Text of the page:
Despite both of these being the same core parable from the same original source, thanks to oral history fidelity loss, and perhaps each author's unique adjustments, Matthew's and Luke's version vary in significant ways:
|Type of Banquet||Wedding feast for the king's son (Jesus) - Matthew 22:2||A great banquet hosted by a certain man - Luke 14:16|
|The Host's Messenger(s)||Multiple servants (prophets) - Matthew 22:3-4||Single servant (Jesus?) - Luke 14:17|
|Type of Rejection||Refused, ignored, mistreated and killed the servants - Matthew 22:3-5||Excuses - Luke 14:18-20|
|The Host's Anger||Sent an army to destroy the city (destruction of Jerusalem 70 C.E.) - Matthew 22:7||Refusal to let the original invitees taste the banquet - Luke 14:24|
|Alternate Guests||Anyone, good and bad - Matthew 22:9-10||First the poor, the crippled, the blind and the lame, then anyone - Luke 14:21-23|
|Host's Own Rejection||The king rejected someone who had shown up without wedding clothes - Matthew 22:11-13||N/A|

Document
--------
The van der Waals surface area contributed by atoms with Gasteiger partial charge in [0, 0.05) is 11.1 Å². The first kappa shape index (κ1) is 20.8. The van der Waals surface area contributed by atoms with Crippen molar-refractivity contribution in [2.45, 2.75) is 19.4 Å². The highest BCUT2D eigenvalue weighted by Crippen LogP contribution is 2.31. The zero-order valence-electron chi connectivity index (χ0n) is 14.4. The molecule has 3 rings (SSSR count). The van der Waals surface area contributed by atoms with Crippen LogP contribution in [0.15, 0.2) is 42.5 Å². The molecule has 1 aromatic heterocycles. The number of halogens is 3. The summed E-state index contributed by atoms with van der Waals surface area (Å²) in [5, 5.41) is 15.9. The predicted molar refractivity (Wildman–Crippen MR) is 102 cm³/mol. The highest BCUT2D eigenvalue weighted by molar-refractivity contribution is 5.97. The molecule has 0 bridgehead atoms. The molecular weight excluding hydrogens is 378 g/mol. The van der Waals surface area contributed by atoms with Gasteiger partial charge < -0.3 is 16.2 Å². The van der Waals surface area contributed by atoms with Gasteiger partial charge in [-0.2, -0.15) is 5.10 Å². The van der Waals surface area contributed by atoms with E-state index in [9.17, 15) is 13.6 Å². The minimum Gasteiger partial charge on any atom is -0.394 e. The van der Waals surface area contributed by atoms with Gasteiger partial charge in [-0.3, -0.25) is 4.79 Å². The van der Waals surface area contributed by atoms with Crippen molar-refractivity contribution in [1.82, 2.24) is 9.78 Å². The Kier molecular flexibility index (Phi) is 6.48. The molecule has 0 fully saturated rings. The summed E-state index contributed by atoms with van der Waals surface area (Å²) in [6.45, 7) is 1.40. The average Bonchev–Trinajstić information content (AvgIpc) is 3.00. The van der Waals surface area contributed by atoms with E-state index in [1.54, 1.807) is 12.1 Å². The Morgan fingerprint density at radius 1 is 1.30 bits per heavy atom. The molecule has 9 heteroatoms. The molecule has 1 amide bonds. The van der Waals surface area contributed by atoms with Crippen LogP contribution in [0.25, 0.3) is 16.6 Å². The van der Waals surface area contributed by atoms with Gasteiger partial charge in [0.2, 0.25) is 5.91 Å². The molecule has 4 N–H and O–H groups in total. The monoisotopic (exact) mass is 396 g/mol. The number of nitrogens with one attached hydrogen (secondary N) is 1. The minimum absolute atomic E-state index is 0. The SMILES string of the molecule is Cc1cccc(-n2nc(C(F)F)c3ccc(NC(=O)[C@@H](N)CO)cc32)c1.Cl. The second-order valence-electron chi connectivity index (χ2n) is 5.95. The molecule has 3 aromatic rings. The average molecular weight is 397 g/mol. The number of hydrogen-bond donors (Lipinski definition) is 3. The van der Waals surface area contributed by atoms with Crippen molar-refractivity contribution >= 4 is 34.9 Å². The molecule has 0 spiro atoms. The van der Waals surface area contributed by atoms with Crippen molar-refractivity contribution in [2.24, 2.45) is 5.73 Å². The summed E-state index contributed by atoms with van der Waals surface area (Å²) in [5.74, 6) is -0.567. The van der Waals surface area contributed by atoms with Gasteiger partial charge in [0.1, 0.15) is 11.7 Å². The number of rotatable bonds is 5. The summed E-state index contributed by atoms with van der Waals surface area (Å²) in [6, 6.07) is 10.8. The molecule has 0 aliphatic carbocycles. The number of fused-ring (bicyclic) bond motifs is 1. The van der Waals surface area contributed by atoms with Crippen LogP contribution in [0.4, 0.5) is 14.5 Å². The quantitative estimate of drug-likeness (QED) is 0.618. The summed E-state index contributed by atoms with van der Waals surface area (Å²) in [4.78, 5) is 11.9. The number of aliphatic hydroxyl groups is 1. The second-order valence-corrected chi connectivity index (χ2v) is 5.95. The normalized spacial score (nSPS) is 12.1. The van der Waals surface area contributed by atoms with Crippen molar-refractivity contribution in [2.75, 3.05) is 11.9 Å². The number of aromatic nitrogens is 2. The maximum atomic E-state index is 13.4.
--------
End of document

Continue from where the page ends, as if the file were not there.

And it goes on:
|Additional Corollary||Many are invited, but few will be chosen - Matthew 22:14||N/A|
Matthew's completely unique content of the host's rejection of a guest on the end of the parable may have already been included by the time he heard the story. However, as mentioned in several other studies, Matthew appears to have had a tendency for aggregating material into his Gospel and adapting it as necessary. So it seems also possible, if not probable, that he wove this concept into his story from another small anecdote.
This would not be at all surprising for Matthew to do, especially when we consider another apparent and significant alteration: multiple servants who were mistreated and killed. These servants metaphorically represent the prophets that had been sent to the Jews by God throughout time, and it mimics the how the type of metaphorical servants were treated in the Parable of the Tenants which appears immediately before this one in Matthew's Gospel. So it appears that Matthew may have enhanced this parable to be even more pertinent to the story he was trying to tell.
With the Parable of the Tenants followed by this Parable of the Wedding Feast, Matthew presents a powerful, flowing, double scorn of the Jews for their rejection of all the times God had tried to call them back with the prophets. However, Luke's version has Jesus giving the parable much earlier time, while dining at a Pharisee's house, and in response to someone saying that those who are able to eat at the feast in the Kingdom of God are blessed (Luke 14:1-15). This divergent parable placement suggests further that it was passed down as an isolated anecdote, which the Gospel writers then tried to fit in the best way that they could.